Purple moor grass is similar to moor grass but is taller, in some cases significantly taller. For many cultivars, the flowering stalks make up most of the height, with the mound of foliage often only 2 to 3 feet tall.
Size and Form:
The foliage of this grass forms a 2 to 3 feet tall mound. In flower, the plant may be 8 feet tall (depending on cultivar), with a more arching habit.
Native geographic location and habitat:
Native to the British Isles, Europe and Asia. It is common in moist to wet areas.
Leaves are up to 1/2 inch wide and 18 inches long. Green in summer, they change to yellow in fall.
Flowering occurs in mid-summer. The tiny flowers are held above the foliage in spikes atop stalks that may be 3 to 5 feet tall (depending on cultivars). The flowers are wind-pollinated.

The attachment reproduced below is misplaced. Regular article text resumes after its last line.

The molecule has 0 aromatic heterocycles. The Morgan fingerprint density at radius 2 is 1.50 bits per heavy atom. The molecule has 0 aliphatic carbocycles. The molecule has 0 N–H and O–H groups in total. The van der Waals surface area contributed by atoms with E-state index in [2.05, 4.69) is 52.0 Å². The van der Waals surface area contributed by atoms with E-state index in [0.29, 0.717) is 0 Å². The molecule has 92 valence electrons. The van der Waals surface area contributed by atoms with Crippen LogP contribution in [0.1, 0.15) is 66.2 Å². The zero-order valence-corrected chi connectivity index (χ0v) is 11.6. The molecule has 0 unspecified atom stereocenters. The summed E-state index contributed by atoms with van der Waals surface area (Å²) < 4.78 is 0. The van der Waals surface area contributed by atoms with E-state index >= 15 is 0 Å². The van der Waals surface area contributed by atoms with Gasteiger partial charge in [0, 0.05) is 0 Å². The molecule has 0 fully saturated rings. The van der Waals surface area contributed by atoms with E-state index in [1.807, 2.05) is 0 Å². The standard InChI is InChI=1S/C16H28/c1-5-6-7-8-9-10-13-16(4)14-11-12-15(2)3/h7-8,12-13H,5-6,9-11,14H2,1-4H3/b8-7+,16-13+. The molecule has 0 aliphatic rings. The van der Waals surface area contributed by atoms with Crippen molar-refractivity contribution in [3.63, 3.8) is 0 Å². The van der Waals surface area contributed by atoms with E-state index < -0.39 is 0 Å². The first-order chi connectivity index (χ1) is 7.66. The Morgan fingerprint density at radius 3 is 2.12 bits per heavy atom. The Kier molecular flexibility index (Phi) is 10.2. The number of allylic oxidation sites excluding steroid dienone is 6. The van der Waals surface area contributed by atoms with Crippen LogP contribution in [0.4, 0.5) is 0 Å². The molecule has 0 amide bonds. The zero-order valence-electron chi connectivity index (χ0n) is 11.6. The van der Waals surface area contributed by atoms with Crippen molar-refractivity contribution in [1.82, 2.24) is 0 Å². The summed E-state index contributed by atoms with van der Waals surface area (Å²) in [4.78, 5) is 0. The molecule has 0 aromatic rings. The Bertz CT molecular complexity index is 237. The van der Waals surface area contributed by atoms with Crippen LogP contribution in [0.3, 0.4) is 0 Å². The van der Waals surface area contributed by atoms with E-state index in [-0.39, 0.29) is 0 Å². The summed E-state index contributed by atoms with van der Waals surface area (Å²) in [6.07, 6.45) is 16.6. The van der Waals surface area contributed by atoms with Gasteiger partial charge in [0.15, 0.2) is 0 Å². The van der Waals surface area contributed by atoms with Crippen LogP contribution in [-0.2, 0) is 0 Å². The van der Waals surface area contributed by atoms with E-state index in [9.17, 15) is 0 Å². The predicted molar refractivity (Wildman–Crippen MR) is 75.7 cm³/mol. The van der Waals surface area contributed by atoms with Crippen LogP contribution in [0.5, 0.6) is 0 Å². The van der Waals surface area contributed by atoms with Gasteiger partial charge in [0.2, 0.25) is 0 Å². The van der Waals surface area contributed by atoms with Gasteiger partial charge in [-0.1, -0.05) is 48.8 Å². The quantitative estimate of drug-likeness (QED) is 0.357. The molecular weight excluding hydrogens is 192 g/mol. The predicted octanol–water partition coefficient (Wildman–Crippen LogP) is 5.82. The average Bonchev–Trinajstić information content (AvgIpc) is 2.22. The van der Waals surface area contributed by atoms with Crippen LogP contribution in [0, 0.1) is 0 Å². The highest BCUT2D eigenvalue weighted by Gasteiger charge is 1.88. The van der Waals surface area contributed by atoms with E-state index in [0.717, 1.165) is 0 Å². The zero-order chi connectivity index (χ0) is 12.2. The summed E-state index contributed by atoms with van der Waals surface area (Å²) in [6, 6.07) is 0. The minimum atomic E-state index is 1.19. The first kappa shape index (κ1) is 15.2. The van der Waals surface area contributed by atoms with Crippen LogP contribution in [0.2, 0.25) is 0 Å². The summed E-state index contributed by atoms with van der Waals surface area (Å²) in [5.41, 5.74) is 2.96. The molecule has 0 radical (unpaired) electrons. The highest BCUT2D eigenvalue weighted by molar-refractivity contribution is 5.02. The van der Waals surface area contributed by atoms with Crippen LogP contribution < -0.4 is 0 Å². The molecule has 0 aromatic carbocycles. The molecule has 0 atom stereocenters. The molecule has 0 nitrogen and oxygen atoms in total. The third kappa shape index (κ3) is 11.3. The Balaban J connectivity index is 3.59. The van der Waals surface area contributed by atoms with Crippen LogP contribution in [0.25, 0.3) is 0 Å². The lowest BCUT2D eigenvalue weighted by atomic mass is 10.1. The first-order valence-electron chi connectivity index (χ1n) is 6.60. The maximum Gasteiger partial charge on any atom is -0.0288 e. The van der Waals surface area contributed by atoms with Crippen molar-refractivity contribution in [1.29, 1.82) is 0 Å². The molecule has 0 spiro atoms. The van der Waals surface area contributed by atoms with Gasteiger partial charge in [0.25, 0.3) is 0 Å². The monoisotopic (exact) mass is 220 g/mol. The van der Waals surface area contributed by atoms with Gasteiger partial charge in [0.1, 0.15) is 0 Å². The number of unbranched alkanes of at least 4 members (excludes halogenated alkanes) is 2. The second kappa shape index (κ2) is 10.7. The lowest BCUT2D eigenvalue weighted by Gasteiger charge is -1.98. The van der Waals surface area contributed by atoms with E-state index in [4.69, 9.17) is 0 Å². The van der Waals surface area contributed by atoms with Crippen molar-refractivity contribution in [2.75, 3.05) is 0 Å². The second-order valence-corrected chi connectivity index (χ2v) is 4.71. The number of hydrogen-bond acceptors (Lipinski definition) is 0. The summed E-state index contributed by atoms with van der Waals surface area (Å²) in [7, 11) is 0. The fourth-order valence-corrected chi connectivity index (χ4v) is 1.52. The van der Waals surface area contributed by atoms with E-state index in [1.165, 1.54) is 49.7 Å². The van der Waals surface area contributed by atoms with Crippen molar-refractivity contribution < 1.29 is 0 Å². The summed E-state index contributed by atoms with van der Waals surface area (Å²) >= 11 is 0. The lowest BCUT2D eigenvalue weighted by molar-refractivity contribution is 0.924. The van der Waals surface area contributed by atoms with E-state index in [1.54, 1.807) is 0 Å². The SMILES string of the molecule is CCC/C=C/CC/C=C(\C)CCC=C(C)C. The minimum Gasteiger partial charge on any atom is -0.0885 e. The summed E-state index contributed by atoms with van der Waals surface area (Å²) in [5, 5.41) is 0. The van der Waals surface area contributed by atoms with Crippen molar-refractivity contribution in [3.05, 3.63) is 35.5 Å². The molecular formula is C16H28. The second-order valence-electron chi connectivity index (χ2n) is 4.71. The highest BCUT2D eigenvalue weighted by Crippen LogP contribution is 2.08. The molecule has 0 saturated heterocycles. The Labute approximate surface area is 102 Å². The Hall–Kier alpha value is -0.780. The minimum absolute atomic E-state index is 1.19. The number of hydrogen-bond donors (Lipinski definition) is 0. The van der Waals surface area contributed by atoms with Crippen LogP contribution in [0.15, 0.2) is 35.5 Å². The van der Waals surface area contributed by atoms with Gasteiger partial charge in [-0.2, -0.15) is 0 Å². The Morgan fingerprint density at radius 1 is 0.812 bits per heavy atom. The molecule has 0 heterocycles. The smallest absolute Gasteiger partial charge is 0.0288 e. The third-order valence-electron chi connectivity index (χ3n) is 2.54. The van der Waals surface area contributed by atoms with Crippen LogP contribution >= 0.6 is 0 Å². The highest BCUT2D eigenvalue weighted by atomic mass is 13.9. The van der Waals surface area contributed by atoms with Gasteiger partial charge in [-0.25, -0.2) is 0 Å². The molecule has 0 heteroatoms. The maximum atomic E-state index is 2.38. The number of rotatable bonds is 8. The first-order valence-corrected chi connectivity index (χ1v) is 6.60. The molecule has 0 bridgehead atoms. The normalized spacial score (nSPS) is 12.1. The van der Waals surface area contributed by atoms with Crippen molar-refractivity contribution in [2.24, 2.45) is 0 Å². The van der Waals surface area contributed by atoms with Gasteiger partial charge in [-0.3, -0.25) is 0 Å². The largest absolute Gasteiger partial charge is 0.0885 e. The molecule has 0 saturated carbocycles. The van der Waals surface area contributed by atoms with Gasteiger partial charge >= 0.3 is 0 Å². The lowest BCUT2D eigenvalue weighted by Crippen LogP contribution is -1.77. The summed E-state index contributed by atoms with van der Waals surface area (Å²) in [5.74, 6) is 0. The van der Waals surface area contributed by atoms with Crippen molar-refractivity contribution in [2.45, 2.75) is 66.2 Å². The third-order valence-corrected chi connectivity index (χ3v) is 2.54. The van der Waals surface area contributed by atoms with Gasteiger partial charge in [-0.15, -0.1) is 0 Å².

The small fruit (caryopsis or grains) form along the spikes that held the flowers. They persist into fall, but will eventually break off during fall and winter.
Purple moor grass achieves its best growth in moist sites with full sun. In hot climates, flowering will be better if the plant is in light shade during the heat of the day. Avoid dry sites. This is a warm season grass, so its most active growth occurs in summer. It will remain standing for at least part of the growing season. Unlike other warm season grasses, the leaves and flower stalks will break off on their own in late fall and early winter.
List of pests, diseases, and tolerances:
No serious problems.
Bergfreund (Mountain Friend) purple moor grass (Molinia caerulea ssp. arundinacea ‘Bergfreund’):
Foliage is 3 feet tall, with the flower stalks rising 4 to 5 feet tall.